Bruins right wing David Pastrnak celebrates with fans after scoring one of his two goals Saturday night in Boston. AP Photo/Charles Krupa

BOSTON — The phone lines on the talk shows already must have been burning up.

“Nail Pastrnak’s butt to the bench, will ya?!?!”

Well, it did in fact look like David Pastrnak was headed for semi-permanent residence in the doghouse, at least in the minds of the masses around the midway point of the Bruins’ heart-stopping 4-3 victory Saturday night over the Columbus Blue Jackets at TD Garden.

Pastrnak had started to find his scoring touch with a one-time goal Thursday in Game 4 in Columbus, but his penchant for giveaways and turnovers this playoff season understandably has driven Bruins’ fans batty. Then in the third period Saturday, the dynamic Pastrnak we’ve come to know arrived to score the first of his two goals that just may have saved the Bruins’ Stanley Cup hopes.

With the Bruins leading 2-1, Brad Marchand sprung Pastrnak for a 2-on-1 with Patrice Bergeron. Operating on his off wing on the left side, Pastrnak acted nothing like a player who was struggling, but rather he struck decisively. Instead of moving the puck to Bergeron to get goalie Sergei Bobrovsky moving laterally – something he’s done extremely well – Pastrnak ripped his all-world shot and beat Bobrovsky short side to give the Bruins a two-goal lead again, kicking off his heroics.

Bruins coach Bruce Cassidy has done lots of things with Pastrnak in these playoffs to get him going. He’s moved him to David Krejci’s line. He’s bounced him to the third line with Charlie Coyle. He even took Pastrnak off the first power play unit in Game 4 when they were protecting a lead. But Cassidy never has lost faith in him.

“I think in Game 4, that goal was big for him,” Cassidy said. “Clearly, he’s shooting the puck well. He had a few burps with it along the way. We had talked about our power play maybe not getting into certain spots or staying static. But obviously the goal off the rush helps him. I’m glad he didn’t overthink it and shot it. And he went to the net on the other one. I think it helped and I believe it started the other night.”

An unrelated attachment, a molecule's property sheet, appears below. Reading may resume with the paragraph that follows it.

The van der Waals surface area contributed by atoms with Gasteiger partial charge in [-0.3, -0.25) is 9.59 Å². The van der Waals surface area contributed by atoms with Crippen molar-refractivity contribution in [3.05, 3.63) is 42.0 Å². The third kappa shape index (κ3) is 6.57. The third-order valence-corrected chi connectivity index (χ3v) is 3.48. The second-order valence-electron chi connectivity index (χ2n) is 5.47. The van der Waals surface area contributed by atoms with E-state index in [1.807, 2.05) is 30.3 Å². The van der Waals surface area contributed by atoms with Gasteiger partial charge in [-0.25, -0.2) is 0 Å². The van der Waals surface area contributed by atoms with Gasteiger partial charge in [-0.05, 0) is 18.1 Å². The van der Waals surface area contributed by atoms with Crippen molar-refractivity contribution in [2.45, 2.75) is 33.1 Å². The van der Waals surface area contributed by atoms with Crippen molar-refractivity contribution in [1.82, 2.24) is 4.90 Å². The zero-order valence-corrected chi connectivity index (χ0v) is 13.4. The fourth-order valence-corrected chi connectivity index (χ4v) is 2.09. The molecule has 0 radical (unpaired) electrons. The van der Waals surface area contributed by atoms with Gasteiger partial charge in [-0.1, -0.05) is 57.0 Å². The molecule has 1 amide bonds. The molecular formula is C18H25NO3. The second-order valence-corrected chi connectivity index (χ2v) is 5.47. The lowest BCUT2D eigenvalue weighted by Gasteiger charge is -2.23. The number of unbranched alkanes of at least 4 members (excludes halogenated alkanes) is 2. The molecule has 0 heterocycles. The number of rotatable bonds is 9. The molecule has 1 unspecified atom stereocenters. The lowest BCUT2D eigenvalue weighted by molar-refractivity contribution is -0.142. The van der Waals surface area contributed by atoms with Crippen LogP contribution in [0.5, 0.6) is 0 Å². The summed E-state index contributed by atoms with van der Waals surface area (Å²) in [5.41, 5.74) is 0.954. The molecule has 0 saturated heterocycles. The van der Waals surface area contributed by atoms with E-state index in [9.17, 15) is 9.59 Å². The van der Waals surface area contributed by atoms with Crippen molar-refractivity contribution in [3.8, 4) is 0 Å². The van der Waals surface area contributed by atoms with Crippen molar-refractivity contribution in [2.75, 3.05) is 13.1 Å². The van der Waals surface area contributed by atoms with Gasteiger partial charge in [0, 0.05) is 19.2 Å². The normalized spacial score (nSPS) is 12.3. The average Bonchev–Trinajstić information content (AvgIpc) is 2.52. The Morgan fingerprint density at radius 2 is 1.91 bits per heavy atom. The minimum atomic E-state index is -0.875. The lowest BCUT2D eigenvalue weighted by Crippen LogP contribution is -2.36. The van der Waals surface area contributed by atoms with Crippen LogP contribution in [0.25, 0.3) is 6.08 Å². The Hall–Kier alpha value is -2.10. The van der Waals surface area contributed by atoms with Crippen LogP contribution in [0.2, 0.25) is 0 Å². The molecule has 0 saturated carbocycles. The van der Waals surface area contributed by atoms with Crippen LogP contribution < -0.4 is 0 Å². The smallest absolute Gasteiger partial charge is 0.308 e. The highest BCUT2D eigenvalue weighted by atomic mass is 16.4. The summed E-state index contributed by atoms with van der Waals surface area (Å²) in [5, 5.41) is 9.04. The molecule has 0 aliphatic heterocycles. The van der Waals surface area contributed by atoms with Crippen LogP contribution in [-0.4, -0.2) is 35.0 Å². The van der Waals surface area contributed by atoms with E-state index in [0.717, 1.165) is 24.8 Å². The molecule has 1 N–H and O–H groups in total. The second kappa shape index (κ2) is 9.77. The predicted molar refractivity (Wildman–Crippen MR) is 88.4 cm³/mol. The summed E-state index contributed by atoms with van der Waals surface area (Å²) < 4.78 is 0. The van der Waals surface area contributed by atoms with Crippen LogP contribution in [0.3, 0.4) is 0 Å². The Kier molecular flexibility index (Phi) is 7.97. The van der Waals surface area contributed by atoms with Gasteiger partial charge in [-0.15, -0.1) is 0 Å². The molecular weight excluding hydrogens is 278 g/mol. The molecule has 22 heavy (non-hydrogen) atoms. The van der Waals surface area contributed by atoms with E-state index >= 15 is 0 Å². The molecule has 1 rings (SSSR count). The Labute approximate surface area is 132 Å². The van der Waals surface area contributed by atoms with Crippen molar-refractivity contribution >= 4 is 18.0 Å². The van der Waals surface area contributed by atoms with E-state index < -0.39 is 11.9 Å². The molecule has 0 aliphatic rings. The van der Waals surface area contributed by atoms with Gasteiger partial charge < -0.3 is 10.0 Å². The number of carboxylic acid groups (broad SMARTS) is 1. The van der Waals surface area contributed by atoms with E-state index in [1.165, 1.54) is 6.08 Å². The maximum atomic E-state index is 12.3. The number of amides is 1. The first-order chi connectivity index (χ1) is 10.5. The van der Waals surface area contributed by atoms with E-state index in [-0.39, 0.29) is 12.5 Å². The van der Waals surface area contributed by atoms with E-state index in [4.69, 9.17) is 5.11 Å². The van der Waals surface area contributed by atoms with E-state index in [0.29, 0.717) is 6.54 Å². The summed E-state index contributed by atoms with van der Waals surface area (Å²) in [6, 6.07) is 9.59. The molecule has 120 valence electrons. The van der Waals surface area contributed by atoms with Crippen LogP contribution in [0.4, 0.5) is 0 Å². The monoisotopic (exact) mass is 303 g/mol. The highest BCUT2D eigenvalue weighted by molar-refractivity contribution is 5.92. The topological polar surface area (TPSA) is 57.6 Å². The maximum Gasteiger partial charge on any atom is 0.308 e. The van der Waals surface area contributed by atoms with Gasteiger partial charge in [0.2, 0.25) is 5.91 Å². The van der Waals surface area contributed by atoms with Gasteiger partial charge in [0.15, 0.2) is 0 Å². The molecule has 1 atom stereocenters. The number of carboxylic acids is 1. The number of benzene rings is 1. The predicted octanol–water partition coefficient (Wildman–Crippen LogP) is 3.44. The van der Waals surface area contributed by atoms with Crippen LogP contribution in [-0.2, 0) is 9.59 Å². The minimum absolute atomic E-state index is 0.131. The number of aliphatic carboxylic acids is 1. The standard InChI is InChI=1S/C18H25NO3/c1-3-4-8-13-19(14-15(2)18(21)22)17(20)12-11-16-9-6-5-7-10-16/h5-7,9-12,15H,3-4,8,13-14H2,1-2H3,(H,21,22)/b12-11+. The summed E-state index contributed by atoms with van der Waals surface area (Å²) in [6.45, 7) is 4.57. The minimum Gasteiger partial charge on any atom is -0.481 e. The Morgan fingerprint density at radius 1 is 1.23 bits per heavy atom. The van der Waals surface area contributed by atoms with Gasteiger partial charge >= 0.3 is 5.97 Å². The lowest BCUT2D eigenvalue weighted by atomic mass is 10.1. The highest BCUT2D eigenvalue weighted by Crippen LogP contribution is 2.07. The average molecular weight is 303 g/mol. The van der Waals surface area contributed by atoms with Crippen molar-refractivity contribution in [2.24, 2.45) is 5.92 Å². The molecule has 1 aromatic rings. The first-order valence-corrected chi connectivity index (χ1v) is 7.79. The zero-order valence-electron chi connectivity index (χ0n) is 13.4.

But more was needed from Pastrnak and the top line. The resilient Jackets (do not count them out of the series yet) halved the lead again with a Ryan Dzingel roof shot. And with 6:02 left in the regulation, Dean Kukan blasted a wide-open shot from just above the hash marks to even it up at 3-3.

It looked like the game might be headed to overtime when Pastrnak struck again on a great five-man effort to break up Artemi Panarin and Brandon Carlo sent Marchand off on a rush. Pastrnak, who had pushed the puck away from Panarin to start it all, drove to the net. He quickly one-timed Marchand’s pass to beat Bobrovsky’s side-to-side movement and score the game-winner with 1:28 to play.

“It’s inevitable,” Marchand said. “You give that guy opportunities every game and they’re going to go in. He’s done it all year and he’s been a huge player for our group and he continues to be. These are the things we’ve come to expect from him.”

After the game, Pastrnak deflected any questions about relieving pressure on himself.

“Obviously, it’s nice to score goals but at the same time I always try to help in other ways,” Pastrnak said. “Obviously we had a good game as a line and that’s how we pick each other up when it’s most needed.”

Torey Krug, however, acknowledged the wall through which Pastrnak was trying to break.

“He’s trying to grow up as a professional and he’s really taking the right approach to this … I don’t want to call it a slump but it’s probably the only word that comes to mind right now,” Krug said. “But he’s taking the right approach to his game and to correct things. And he’s doing it for all the right reasons. He’s doing it to help this team win hockey games.

“You saw in Columbus the last game, he was blocking shots and I think that’s a step in the right direction. All of a sudden, you feel you’re more involved, you’re helping the team win and, tonight, he’s getting on the score sheet. That’s what we need out of him and his line to move forward. He’s a great kid and he’s going to grow into one of the leaders on this team for a long time.”

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